Additionally, mechanized equipment is commonplace in the construction industry, and its presence places workers at an even greater risk of experiencing a machinery-related accident. According to the U.S. Bureau of Labor Statistics, around 60 percent of construction laborers work near moving mechanical parts. This makes them much more likely to fall victim to various injuries, including cuts, lacerations, punctures, and even losing a limb or other body part.
Another significant hazard that places construction workers at a devastating risk of injury and death is the prevalence of electrocution on work sites. According to the CDC, “construction workers are approximately four times more likely to suffer electrocution than workers in all other industries combined.” A report revealed 61 percent of all workplace electrocutions occurred on a construction site.
Electrocutions can be particularly catastrophic because they often lead to injuries beyond those caused by the electric shock. For example, if a worker suffers an electrical accident, the shock may cause him or her to fall, seize up, or fly backward, causing further injury.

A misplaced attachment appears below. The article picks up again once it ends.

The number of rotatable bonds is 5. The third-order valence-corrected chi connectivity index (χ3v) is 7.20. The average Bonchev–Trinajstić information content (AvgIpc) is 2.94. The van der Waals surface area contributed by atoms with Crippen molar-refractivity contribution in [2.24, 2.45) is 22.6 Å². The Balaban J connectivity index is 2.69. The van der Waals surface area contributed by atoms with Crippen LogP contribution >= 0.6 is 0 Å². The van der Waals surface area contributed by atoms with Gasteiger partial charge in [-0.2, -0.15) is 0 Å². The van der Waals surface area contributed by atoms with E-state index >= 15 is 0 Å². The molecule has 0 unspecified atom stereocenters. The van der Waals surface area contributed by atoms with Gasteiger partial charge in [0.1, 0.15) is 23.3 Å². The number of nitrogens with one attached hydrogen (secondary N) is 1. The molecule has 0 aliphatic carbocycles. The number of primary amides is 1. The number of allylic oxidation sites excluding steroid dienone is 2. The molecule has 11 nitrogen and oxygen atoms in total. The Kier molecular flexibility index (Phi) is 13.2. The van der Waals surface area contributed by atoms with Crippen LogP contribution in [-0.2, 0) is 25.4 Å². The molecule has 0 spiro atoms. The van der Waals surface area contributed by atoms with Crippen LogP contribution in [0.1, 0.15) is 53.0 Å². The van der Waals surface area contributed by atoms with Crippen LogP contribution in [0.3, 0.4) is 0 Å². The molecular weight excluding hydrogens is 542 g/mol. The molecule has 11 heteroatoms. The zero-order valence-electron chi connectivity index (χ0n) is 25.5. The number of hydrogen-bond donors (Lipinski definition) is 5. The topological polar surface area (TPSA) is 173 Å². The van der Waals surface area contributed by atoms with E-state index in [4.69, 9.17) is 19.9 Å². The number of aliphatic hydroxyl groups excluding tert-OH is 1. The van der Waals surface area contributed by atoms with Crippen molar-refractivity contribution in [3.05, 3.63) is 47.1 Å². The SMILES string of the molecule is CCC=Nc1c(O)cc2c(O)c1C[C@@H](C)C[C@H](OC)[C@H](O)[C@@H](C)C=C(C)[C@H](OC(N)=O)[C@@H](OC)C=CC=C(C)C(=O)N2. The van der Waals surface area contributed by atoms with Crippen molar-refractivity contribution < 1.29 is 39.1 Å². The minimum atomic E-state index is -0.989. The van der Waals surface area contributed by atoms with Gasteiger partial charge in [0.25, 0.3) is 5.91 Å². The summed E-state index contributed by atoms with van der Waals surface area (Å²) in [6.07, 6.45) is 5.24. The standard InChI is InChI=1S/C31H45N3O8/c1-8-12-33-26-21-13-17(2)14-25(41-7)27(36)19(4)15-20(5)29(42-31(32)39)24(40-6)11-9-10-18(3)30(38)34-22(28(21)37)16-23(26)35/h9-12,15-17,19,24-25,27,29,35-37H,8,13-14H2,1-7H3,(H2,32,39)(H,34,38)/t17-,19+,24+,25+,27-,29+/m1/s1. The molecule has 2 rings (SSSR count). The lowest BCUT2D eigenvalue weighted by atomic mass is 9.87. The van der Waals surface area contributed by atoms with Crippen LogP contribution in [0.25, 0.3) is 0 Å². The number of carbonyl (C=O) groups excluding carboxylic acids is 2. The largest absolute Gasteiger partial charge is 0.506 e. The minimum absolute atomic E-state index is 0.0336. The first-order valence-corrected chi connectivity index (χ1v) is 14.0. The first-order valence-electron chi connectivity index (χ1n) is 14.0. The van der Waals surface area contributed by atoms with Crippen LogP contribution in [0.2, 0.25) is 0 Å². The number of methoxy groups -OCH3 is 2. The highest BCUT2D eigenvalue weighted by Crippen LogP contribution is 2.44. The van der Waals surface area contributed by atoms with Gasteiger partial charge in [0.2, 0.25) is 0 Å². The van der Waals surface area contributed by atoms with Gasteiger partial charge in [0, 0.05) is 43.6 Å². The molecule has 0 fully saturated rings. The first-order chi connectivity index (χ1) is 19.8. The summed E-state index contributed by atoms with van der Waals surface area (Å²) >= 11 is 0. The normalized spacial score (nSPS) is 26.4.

Complex and expensive medical problems result from nonfatal electrocutions, particularly for those classed as high-voltage (above 1,000 volts). Tissue destruction, burns, shock, nerve damage, and other serious complications brought on by electrocution often require extensive medical treatments, surgeries, and doctor visits.
Sensory impairment occurs when the use of one’s sense of hearing, sight, smell, taste, or touch becomes damaged or destroyed. Injuries that damage one or more of the senses are particularly common on construction sites and can occur quickly or over time. While we think of accidents as fast-paced, in-the-moment events that lead to instantaneous injury, some accidents take shape more slowly, as in long-term exposure to noise.
Hearing loss is the most common type of sensory impairment on construction sites. This is due to the high-decibel environment created by loud tools, machines, and construction vehicles often present on work sites. According to the CDC, 51 percent of construction workers wre exposured to hazardous noise levels, 25 percent of whom have a material hearing impairment. Furthermore, 14 percent of all construction workers experience hearing difficulty.